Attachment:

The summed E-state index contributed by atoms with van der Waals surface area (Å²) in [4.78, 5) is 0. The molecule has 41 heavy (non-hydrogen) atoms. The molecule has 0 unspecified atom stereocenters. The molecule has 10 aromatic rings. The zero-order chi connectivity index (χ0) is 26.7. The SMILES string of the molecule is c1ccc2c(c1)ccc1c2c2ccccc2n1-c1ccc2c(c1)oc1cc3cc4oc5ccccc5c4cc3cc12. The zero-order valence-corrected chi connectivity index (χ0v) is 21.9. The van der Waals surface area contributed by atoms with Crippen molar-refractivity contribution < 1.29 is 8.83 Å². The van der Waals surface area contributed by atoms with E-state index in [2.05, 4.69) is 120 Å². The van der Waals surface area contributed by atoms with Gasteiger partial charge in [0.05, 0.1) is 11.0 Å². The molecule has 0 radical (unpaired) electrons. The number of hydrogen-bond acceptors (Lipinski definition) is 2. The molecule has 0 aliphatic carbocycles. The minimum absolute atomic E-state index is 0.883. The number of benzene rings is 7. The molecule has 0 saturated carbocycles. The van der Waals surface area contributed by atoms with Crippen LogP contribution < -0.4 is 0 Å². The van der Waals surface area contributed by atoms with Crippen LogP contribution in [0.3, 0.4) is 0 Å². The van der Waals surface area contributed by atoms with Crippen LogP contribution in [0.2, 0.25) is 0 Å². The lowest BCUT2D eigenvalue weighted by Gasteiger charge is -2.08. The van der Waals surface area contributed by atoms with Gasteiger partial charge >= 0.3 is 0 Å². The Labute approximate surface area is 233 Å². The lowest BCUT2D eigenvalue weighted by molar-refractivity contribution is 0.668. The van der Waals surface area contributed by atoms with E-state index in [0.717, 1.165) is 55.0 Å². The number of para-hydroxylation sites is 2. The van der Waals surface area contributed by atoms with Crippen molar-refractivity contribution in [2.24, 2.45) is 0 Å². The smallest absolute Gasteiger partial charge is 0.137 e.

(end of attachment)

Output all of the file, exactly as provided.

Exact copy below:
The summed E-state index contributed by atoms with van der Waals surface area (Å²) in [4.78, 5) is 0. The molecule has 41 heavy (non-hydrogen) atoms. The molecule has 0 unspecified atom stereocenters. The molecule has 10 aromatic rings. The zero-order chi connectivity index (χ0) is 26.7. The SMILES string of the molecule is c1ccc2c(c1)ccc1c2c2ccccc2n1-c1ccc2c(c1)oc1cc3cc4oc5ccccc5c4cc3cc12. The zero-order valence-corrected chi connectivity index (χ0v) is 21.9. The van der Waals surface area contributed by atoms with Crippen molar-refractivity contribution < 1.29 is 8.83 Å². The van der Waals surface area contributed by atoms with E-state index in [2.05, 4.69) is 120 Å². The van der Waals surface area contributed by atoms with Gasteiger partial charge in [0.05, 0.1) is 11.0 Å². The molecule has 0 radical (unpaired) electrons. The number of hydrogen-bond acceptors (Lipinski definition) is 2. The molecule has 0 aliphatic carbocycles. The minimum absolute atomic E-state index is 0.883. The number of benzene rings is 7. The molecule has 0 saturated carbocycles. The van der Waals surface area contributed by atoms with Crippen LogP contribution < -0.4 is 0 Å². The van der Waals surface area contributed by atoms with Crippen LogP contribution in [0.3, 0.4) is 0 Å². The van der Waals surface area contributed by atoms with Crippen LogP contribution in [0.2, 0.25) is 0 Å². The lowest BCUT2D eigenvalue weighted by Gasteiger charge is -2.08. The van der Waals surface area contributed by atoms with Gasteiger partial charge >= 0.3 is 0 Å². The Labute approximate surface area is 233 Å². The lowest BCUT2D eigenvalue weighted by molar-refractivity contribution is 0.668. The van der Waals surface area contributed by atoms with E-state index in [0.717, 1.165) is 55.0 Å². The number of para-hydroxylation sites is 2. The van der Waals surface area contributed by atoms with Crippen molar-refractivity contribution in [2.24, 2.45) is 0 Å². The smallest absolute Gasteiger partial charge is 0.137 e.